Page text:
Mapping Ocean Wealth

Marine snails. Image credit - Julian Finn, Museums Victoria

Mapping Ocean Wealth

The Mapping Ocean Wealth project brings together some of Victoria’s best marine researchers from The Nature Conservancy and Deakin University, together with the Victorian Government, recreational fishers and conservation groups, to put an economic value on the benefits provided by important marine habitats including saltmarshes, mangroves and seagrasses.

These habitats are extreme ecosystems. Through the Mapping Ocean Wealth project we can gain a far more comprehensive understanding of the benefits we derive from the bays’ environment.

Key facts:

  • Coastal protection: saltmarshes and mangroves can reduce the impact of ocean swell, wind, and storm surge by up to 66% (measured across 100m of habitat), and their structure helps to prevent erosion.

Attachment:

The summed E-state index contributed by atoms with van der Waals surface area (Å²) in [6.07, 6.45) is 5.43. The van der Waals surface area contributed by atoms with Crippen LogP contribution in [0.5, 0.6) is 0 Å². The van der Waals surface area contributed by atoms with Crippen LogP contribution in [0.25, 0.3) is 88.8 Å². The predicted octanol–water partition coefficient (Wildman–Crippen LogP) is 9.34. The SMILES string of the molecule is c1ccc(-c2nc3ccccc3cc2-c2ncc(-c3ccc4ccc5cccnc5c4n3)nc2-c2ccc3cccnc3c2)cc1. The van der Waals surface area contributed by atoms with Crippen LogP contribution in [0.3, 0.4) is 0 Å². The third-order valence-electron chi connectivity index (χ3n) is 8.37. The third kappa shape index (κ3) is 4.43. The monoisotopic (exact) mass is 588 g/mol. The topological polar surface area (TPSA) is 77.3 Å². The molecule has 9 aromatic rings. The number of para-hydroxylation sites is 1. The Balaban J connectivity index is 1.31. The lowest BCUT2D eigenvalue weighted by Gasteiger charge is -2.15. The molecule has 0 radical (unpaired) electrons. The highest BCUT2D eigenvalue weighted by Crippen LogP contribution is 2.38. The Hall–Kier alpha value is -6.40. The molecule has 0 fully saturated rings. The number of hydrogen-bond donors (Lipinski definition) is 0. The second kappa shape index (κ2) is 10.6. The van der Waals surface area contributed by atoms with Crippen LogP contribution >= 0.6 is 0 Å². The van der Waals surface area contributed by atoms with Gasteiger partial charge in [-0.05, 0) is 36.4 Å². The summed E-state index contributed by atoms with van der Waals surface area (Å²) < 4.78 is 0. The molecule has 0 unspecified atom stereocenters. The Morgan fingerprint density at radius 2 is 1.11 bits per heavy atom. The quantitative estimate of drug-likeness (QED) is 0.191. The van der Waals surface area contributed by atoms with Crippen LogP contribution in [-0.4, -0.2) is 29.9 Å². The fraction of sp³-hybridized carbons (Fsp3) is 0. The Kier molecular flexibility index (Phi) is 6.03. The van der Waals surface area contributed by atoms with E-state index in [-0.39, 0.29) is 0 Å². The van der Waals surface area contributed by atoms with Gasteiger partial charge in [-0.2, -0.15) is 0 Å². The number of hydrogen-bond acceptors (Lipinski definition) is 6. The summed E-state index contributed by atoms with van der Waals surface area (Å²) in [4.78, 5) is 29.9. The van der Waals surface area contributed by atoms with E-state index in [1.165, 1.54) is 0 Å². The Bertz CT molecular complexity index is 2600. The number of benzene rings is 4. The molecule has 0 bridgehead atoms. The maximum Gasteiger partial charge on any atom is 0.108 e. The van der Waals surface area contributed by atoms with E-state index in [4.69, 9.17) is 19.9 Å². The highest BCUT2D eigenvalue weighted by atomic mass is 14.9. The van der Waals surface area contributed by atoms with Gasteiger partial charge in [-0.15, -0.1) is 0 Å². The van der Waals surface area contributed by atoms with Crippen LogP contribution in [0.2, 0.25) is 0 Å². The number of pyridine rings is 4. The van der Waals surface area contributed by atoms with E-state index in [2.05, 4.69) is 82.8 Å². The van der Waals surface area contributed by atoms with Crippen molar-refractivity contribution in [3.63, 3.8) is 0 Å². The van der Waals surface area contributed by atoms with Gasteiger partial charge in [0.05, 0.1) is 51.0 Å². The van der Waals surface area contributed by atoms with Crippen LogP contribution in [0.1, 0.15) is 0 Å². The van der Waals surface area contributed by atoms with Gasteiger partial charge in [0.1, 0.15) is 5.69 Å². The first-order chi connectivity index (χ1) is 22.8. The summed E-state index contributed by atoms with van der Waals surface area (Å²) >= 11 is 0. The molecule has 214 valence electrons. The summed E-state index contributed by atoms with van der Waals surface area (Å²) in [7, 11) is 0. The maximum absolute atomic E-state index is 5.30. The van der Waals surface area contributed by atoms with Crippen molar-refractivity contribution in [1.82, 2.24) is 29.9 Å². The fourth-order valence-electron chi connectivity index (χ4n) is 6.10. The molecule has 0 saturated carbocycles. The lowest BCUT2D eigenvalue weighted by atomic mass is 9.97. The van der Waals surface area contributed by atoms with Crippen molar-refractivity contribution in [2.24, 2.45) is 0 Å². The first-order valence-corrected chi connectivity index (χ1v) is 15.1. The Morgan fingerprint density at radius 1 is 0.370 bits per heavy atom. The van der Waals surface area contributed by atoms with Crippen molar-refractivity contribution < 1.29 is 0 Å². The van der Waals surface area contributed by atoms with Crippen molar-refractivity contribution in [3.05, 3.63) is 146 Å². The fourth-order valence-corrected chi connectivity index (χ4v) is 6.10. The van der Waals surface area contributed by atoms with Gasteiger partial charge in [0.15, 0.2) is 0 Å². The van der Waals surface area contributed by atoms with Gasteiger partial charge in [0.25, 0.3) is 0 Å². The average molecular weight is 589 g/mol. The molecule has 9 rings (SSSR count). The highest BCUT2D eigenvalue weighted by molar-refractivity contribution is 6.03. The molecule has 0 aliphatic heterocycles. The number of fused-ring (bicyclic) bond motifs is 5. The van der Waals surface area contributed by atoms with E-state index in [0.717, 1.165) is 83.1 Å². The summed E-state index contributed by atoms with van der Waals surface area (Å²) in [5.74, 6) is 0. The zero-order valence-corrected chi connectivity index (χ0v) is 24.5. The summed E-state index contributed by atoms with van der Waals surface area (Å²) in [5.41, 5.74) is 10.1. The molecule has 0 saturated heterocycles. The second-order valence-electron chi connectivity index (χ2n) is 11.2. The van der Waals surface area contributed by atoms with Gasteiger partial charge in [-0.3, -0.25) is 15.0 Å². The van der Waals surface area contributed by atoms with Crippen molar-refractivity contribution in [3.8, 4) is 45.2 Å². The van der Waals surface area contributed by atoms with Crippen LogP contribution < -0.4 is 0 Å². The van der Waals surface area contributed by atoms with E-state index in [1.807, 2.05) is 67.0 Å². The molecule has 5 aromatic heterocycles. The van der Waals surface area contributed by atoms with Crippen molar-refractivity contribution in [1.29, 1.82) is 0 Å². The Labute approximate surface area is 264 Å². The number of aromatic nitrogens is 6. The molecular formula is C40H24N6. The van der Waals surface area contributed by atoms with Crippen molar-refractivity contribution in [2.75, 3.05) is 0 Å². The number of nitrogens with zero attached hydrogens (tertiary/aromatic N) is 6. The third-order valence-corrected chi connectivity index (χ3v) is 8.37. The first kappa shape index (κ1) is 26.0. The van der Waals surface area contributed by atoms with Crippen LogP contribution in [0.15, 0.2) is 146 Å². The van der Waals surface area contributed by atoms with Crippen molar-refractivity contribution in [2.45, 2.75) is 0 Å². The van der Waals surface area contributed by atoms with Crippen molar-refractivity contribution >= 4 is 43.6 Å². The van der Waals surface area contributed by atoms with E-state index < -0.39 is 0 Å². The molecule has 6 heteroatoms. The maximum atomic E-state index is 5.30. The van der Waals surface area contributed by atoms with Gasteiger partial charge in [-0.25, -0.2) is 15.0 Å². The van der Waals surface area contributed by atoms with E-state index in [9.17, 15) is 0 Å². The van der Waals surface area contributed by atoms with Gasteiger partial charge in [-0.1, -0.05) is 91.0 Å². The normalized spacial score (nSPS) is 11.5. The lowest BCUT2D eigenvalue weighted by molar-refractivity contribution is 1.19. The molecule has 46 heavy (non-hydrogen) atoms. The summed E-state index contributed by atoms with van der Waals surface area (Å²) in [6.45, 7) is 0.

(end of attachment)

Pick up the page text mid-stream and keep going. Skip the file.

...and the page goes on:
• Coral reefs reduce 97% of wave energy, acting as a barrier from storms.
  • Carbon storage: in Port Phillip Bay and Western Port, researchers took sediment cores in saltmarshes, mangroves and seagrasses and calculated a dollar value per hectare across these “blue carbon” habitats. See case study on blue carbon.
  • Fish production: The Mapping Ocean Wealth team looked at the amounts of commercially important fish species (for example, King George whiting) occurring  in seagrass compared to areas without seagrass . From this they have estimated the amount of fish (measured in kilograms) that a hectare of seagrass produces per year.

The project’s researchers will begin work to determine the recreational value of the marine areas and continue to expand on their knowledge so that new maps and valuations can be made.

To stay up to date with the Mapping Ocean Wealth project visit: